Before You Were Here | Dom Ruso
A few days ago, my son saw a picture that was taken before he was born.
He seemed confused about this and asked, “Was I around when this happened, Dad?” As is common, young children struggle with understanding the complexities of the time, history and memory that shape our connection to the larger world. To hold these elements in tension requires growing up, maturity.
As a pastor, I’m learning that a similar lesson is true in ministry. One of the most important signs of spiritual maturity is learning to see ourselves as belonging to a larger story of which we are not the centre, a story which started before you or I were here.
The Bible invites us to see God slowly working out his redemptive plan through both his people Israel and through the church. This story was set in motion before we were here and yet for many, recognizing our place in this story today is becoming increasingly difficult.
The original word for church, ecclesia, was not particularly religious. In fact, the Greek word referred to an assembly of citizens of a region who had decision-making authority. Knowing it would help in spreading the good news, the first Christians used this same word to refer to their gatherings, with a unique emphasis on Jesus, whose authority was now manifest through their love for each other and the world.
As Christianity grew and spread, four essential words emerged to describe this new, authority-invested church of Jesus.
These markers pointed people to the uniqueness of this new people centred on the Triune God: one, holy, apostolic, and catholic.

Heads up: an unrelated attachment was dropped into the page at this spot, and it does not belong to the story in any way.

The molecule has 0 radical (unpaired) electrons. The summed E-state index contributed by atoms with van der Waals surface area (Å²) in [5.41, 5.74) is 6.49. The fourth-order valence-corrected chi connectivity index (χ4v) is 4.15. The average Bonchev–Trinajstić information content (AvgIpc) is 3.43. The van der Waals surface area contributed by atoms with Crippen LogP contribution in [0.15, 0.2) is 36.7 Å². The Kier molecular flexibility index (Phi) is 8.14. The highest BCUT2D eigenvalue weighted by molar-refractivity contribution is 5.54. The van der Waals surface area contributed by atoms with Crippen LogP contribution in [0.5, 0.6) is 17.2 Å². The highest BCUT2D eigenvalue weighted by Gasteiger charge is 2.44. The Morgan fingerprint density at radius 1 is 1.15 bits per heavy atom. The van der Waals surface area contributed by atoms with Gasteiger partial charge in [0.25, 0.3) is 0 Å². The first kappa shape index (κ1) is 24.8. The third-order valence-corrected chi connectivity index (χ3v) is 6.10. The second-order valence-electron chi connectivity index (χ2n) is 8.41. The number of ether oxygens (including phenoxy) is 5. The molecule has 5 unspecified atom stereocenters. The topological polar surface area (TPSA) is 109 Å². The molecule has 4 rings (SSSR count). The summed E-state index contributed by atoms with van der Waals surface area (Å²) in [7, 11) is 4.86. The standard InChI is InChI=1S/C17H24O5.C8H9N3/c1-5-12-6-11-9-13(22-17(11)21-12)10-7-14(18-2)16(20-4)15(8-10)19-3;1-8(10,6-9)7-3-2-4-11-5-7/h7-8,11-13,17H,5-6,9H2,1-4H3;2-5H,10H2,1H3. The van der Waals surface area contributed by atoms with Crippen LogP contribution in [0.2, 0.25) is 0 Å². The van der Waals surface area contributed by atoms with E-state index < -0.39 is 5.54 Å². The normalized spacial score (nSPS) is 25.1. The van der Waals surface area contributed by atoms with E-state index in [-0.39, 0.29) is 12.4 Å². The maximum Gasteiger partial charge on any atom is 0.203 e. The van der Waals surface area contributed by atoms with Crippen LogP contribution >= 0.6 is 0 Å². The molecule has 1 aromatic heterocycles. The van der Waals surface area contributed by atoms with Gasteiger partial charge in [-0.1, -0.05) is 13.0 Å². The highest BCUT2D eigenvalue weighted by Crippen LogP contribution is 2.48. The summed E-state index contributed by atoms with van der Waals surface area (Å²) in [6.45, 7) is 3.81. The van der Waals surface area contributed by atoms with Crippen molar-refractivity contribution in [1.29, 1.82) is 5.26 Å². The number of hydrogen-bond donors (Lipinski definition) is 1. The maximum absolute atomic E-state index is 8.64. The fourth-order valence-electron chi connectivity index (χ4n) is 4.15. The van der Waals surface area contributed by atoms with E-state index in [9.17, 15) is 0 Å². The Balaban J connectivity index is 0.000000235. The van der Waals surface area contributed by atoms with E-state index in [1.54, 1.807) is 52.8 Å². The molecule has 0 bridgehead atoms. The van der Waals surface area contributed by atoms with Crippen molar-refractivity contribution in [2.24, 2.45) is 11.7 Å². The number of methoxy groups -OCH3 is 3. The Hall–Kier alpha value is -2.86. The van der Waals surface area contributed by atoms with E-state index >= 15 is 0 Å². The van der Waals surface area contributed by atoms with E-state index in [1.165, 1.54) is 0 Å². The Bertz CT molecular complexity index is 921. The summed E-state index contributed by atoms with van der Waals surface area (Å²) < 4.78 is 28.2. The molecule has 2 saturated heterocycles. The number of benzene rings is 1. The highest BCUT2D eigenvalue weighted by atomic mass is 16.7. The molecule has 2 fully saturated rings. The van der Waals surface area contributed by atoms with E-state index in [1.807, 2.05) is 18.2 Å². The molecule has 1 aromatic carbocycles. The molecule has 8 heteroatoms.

Christian doctrines took shape in a world of many beliefs. For this reason, the doctrine of the Trinity was criticized as strange. How could one God be three? Because the church is one, it remains rooted in monotheism under the authority of one God revealed as God the Father, God the Son, and God the Holy Spirit. True worship in every church remains grounded in this same truth.
To emphasize the oneness of the church is also to commit to the hard work of embracing unity. This does not come naturally to us, yet it the practice of those who are the church. This defining marker prevents simplistic solutions in a world which tends toward quick fixes. The church is forever intricately and mysteriously linked to the relational nature of God’s very being. We strive toward a united diversity in the pattern of the Triune God we worship.
Holiness is often a messy and misunderstood word. For most people it has come to mean to be perfect, clean or pure. While aspects of that are true, the idea of holiness in the Bible also holds the beautiful meaning of “being set apart.” Hence, the church is holy, meaning it is set apart by God. As with Israel, the church is made up of those who have been set apart to model God’s freedom because of what Jesus did. No, we are not perfect but we are passionately pursuing God’s ways so as to be a blessing to others.